Don’t eat any mints before a blood test that requires you to fast. That mint contains many vitamins and antioxidants, plus carbs that’ll interfere with your results  (35).

Plus, chewing gum is absolutely not allowed before you get your blood drawn. It is full of artificial sweeteners and flavors (4, 36).

So, if you’re unsure, you should ask your doctor before doing it.

Things not to do before the blood test

There are a few things you need to avoid before a blood test (36):

  • Avoid stuffing yourself with greasy and oily food or overeating a few days before your test.
  • Steer clear of intense workouts or sexual activity.
  • Make sure not to use alcohol and cigarettes for a whole day.
  • Don’t miss any doses of your medication unless your doctor advises you otherwise. You don’t have to worry about taking daily meds like blood thinners. And if you’ve got a headache, it’s totally fine to pop an ibuprofen.

Can you chew gum before blood work?

No, you shouldn’t even have sugarless gum. It can stimulate your GI tract, thus messing up your test results even if you don’t have to fast for the blood work. Make sure you get the most accurate results.

Can you drink water on 16:8 fasting?

When you’re doing that long 16:8-hour fast (an extended form of intermittent fasting), make sure you’re drinking plenty of water for hydration. Also, water has no calories; thus, it won’t mess up your fasting mojo.

Do you need to fast for a CMP blood test?

If you want your CMP test results to be reliable, you might need to do some fasting beforehand. That means no eating or drinking anything for at least 8 hours before the test. This way, we can get accurate measurements of glucose, lipids, and other blood markers that could be affected by the foods you’ve eaten recently.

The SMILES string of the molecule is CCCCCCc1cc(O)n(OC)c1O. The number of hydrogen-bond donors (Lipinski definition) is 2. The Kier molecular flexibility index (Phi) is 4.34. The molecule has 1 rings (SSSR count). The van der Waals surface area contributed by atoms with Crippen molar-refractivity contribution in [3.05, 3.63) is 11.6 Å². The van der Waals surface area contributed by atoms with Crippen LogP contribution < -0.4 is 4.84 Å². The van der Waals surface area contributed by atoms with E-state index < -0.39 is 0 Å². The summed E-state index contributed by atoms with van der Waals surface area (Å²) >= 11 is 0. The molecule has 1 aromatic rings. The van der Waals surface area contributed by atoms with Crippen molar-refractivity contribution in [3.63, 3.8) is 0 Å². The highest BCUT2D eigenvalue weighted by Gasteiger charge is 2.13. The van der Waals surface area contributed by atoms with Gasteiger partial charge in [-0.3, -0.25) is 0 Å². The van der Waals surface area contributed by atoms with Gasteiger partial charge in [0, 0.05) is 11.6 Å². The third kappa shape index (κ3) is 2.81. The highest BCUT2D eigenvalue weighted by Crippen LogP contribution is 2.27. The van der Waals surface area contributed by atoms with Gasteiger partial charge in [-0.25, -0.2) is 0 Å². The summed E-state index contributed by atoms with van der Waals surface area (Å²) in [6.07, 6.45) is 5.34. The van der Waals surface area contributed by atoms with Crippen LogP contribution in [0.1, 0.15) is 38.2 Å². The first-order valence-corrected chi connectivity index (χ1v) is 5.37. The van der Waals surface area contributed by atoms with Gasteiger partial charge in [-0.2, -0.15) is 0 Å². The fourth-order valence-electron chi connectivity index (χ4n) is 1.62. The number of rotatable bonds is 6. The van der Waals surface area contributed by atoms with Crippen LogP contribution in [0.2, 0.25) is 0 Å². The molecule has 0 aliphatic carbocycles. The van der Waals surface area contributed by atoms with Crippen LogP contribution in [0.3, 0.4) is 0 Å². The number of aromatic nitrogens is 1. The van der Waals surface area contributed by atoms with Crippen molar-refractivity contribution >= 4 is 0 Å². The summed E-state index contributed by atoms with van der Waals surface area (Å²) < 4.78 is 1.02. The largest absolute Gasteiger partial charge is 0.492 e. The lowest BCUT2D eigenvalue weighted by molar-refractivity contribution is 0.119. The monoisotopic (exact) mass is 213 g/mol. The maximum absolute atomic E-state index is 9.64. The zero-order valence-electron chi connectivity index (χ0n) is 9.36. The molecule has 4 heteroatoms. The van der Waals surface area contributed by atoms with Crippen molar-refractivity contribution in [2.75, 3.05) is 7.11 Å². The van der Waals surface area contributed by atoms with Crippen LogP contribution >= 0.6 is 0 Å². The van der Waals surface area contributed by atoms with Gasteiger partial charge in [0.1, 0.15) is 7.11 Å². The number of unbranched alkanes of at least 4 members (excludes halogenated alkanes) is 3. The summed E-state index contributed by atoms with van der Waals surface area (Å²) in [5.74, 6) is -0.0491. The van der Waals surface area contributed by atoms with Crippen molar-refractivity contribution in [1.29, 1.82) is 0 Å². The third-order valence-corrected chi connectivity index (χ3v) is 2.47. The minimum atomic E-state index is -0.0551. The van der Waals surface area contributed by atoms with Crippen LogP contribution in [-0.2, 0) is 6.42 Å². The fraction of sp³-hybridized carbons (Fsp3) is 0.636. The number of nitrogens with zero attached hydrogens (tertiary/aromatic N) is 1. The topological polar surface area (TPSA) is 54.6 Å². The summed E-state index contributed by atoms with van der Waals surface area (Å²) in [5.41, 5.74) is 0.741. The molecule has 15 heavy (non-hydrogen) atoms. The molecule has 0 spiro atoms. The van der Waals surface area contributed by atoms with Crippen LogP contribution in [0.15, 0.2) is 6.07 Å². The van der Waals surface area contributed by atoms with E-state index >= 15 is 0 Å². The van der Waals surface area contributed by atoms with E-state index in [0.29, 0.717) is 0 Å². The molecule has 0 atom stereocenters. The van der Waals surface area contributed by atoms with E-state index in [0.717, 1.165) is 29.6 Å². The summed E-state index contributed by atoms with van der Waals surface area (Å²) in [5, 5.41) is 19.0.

Do you fast for CMP?

To get an accurate CMP result, everyone must fast beforehand. Eating anything will mess up your results and ruin all your efforts. If you accidentally eat something, make sure to tell the person taking your blood.

Will diet soda break a fast for blood work?

Diet sodas might not have any calories, but they have some sketchy artificial sweeteners and carbon dioxide gas. Those sweeteners could affect your insulin sensitivity, appetite, and gut bacteria. All of them are not good for your blood test.


Now we’ve you covered with types of water to drink while fasting. Let’s recap the crucial details:

When you do intermittent fasting, drinking water during your fasting period is encouraged. The only time you should avoid water is during a dry fast, but that’s not great for your well-being.
If you’re looking for drinks that won’t ruin your fast, go for black coffee, unsweetened tea, ACV, or even infused or sparkling water.
Sometimes you can drink water and other clear liquids up to 2 hours before surgery. For some blood tests, you may need to fast for 8‒12 hours.

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Amy20MD 1

Medical reviewed by Amy Rogers, MD MPH FACPM

Preventive Medicine, Public Health, Lifestyle Medicine, Pandemic Response, Global Health